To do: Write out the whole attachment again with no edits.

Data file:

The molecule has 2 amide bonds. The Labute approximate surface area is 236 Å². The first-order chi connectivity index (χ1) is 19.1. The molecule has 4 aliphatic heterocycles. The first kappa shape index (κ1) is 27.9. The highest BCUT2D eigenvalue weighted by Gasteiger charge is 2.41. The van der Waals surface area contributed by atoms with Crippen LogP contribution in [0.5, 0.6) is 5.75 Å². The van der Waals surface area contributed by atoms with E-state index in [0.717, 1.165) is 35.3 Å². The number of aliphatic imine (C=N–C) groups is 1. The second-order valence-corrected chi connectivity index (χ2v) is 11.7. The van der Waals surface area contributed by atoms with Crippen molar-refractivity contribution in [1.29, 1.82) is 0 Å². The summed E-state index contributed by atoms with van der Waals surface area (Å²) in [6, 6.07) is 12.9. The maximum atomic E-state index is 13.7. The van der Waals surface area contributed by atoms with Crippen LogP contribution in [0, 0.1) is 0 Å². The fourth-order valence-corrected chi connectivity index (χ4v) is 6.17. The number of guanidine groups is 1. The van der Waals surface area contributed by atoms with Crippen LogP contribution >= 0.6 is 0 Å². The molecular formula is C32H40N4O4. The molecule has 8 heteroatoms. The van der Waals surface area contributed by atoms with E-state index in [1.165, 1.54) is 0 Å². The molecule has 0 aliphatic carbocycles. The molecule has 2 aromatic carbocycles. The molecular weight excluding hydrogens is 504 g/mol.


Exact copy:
The molecule has 2 amide bonds. The Labute approximate surface area is 236 Å². The first-order chi connectivity index (χ1) is 19.1. The molecule has 4 aliphatic heterocycles. The first kappa shape index (κ1) is 27.9. The highest BCUT2D eigenvalue weighted by Gasteiger charge is 2.41. The van der Waals surface area contributed by atoms with Crippen LogP contribution in [0.5, 0.6) is 5.75 Å². The van der Waals surface area contributed by atoms with E-state index in [0.717, 1.165) is 35.3 Å². The number of aliphatic imine (C=N–C) groups is 1. The second-order valence-corrected chi connectivity index (χ2v) is 11.7. The van der Waals surface area contributed by atoms with Crippen molar-refractivity contribution in [1.29, 1.82) is 0 Å². The summed E-state index contributed by atoms with van der Waals surface area (Å²) in [6, 6.07) is 12.9. The maximum atomic E-state index is 13.7. The van der Waals surface area contributed by atoms with Crippen LogP contribution in [0, 0.1) is 0 Å². The fourth-order valence-corrected chi connectivity index (χ4v) is 6.17. The number of guanidine groups is 1. The van der Waals surface area contributed by atoms with Crippen LogP contribution >= 0.6 is 0 Å². The molecular formula is C32H40N4O4. The molecule has 8 heteroatoms. The van der Waals surface area contributed by atoms with E-state index in [1.165, 1.54) is 0 Å². The molecule has 0 aliphatic carbocycles. The molecule has 2 aromatic carbocycles. The molecular weight excluding hydrogens is 504 g/mol.